By Randy Fritz
Don’t Let SAD Get You Down
In winter time when the days are short, many people (mostly women) suffer from Seasonal Affective Disorder (SAD).
SAD was once thought of as a “silly mood” that you should be shaking off with a bit of positive thinking and some hard work. Now it has now been recognized as a real physiological condition with real causes and luckily, real strategies to help.
Winter Blues is the Most Common Kind of SAD. Its Symptoms Include:
Depression and/or hopelessness,
Cravings and weight gain
Difficulty concentrating and processing
Everyone experiences some of these at some time so it is worth knowing how to deal with this process.
Serotonin: The Big Culprit
All of these low mood symptoms are directly associated with low levels of serotonin, a neurotransmitter.
Proper levels of serotonin are created in the brain when there is the proper balance of tryptophan, an amino acid, certain B vitamins, and certain enzymes. Its creation is also influenced by blood sugars, fatty acids and the correct balance of melatonin the “sleep hormone.”
Its all in the balance.
You can try to “fix” this condition with drugs but that can throw the body out of balance and create even worse symptoms. The best solutions involve using whole foods that have been proven for thousands of years to help nourish the body to a state of happiness and simple strategies that bring our daily routine into a more natural rhythm.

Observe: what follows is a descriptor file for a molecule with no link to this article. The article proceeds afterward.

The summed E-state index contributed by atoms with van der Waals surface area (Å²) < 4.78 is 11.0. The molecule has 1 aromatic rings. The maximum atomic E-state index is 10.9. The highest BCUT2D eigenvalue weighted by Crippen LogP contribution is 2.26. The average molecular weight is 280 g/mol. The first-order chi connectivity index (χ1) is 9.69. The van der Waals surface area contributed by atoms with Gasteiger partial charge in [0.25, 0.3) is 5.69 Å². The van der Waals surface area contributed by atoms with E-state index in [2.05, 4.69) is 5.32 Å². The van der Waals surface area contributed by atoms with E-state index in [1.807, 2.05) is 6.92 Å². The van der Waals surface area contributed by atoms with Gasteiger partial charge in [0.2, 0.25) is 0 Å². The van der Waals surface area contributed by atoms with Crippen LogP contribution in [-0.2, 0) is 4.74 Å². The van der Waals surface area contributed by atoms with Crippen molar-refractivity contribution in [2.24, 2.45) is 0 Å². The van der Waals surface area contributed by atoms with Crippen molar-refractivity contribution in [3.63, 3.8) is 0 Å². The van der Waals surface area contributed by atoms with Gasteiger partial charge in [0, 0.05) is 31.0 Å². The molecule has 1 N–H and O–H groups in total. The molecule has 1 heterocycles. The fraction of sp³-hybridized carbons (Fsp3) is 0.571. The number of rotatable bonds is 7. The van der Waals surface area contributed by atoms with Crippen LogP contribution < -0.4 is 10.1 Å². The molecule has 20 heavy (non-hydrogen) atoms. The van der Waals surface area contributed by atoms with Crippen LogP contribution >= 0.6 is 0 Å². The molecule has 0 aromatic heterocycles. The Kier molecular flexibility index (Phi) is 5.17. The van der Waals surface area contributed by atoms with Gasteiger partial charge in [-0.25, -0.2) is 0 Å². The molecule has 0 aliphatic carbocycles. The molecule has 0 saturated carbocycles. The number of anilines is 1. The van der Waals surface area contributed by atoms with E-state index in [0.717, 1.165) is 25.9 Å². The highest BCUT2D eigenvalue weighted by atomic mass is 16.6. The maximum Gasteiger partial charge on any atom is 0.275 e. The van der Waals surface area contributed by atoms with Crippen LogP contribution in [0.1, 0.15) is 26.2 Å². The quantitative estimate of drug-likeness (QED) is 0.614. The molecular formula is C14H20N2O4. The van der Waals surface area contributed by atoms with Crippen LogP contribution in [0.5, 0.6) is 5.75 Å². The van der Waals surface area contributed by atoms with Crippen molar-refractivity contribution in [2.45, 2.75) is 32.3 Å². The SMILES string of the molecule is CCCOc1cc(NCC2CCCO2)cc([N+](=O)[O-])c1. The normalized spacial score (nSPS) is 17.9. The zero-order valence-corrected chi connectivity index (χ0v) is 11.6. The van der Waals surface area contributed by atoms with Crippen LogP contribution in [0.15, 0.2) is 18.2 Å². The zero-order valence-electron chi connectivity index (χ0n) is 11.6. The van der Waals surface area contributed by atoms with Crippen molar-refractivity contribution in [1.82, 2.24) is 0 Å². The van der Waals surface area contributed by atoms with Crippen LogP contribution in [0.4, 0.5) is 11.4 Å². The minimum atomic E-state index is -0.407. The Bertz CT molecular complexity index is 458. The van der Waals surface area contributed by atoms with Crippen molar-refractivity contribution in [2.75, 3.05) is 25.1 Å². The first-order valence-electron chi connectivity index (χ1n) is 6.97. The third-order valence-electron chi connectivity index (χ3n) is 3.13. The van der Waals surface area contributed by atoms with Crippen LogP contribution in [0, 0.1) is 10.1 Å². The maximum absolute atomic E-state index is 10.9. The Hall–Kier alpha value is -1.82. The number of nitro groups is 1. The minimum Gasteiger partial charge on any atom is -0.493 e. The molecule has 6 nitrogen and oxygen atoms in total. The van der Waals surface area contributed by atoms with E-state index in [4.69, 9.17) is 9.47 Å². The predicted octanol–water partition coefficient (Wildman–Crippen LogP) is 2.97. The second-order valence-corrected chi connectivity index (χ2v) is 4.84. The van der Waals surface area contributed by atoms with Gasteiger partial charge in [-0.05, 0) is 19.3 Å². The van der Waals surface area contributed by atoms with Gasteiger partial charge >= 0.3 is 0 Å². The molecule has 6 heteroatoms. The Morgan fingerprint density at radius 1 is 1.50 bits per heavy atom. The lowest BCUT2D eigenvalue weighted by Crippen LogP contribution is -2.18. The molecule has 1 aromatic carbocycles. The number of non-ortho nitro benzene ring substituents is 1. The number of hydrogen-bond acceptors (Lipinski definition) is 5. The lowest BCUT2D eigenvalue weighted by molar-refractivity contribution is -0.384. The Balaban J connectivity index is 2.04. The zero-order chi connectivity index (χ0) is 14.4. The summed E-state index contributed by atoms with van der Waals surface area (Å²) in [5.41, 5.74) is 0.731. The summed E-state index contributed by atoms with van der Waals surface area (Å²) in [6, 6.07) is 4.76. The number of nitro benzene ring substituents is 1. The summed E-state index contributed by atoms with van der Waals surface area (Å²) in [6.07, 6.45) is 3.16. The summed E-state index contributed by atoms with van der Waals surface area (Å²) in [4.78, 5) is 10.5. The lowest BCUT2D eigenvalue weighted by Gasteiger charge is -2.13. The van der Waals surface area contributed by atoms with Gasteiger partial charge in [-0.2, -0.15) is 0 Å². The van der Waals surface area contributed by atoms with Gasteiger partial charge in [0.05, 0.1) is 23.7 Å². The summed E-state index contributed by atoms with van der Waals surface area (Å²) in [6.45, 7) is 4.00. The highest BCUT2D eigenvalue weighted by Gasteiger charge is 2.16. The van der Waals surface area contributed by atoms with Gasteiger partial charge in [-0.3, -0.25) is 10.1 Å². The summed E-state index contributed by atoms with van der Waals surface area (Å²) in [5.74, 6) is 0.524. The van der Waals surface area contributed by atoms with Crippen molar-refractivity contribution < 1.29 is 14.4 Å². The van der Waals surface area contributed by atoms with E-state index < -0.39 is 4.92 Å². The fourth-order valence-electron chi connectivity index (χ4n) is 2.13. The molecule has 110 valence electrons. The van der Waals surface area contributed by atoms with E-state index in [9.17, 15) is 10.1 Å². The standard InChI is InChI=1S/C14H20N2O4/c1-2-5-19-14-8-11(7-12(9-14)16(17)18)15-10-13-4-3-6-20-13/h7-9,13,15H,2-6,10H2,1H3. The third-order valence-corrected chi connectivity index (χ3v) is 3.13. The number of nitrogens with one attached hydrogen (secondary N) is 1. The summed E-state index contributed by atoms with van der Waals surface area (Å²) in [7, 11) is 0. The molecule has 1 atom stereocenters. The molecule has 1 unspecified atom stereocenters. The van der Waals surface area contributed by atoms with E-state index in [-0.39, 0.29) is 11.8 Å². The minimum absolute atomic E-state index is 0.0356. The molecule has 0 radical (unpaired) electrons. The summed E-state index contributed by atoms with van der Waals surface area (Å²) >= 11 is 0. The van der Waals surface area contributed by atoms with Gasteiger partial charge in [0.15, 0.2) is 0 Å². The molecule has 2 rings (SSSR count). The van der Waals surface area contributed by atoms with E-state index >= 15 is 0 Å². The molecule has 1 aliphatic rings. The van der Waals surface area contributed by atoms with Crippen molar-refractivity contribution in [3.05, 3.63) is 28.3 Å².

10 Foods and Fixes:
1. Eat Your Whole Grains
All whole foods have amino acids (proteins) in different quantities. For serotonin to be produced you need a higher percentage of tryptophan than other amino acids in your blood stream. A moderate amount of carbohydrates will create this proper percentage. Whole grains (smart carbs) certainly have tryptophan and their carbohydrate content also allows the tryptophan to be a high enough percentage so it can get to the brain where it is needed. Whole grains also contain B vitamins which help the tryptophan to be converted to serotonin.
The grain that has the highest percent of tryptophan is buckwheat, but most grains work well. They are complex enough and have enough fiber that the sugars are released into your blood stream slowly. This prevents the energy highs and lows which also affects your moods. Brown rice is one of those properly balanced grains. For a sugerless tasty brown rice pudding click here: Rice Pudding.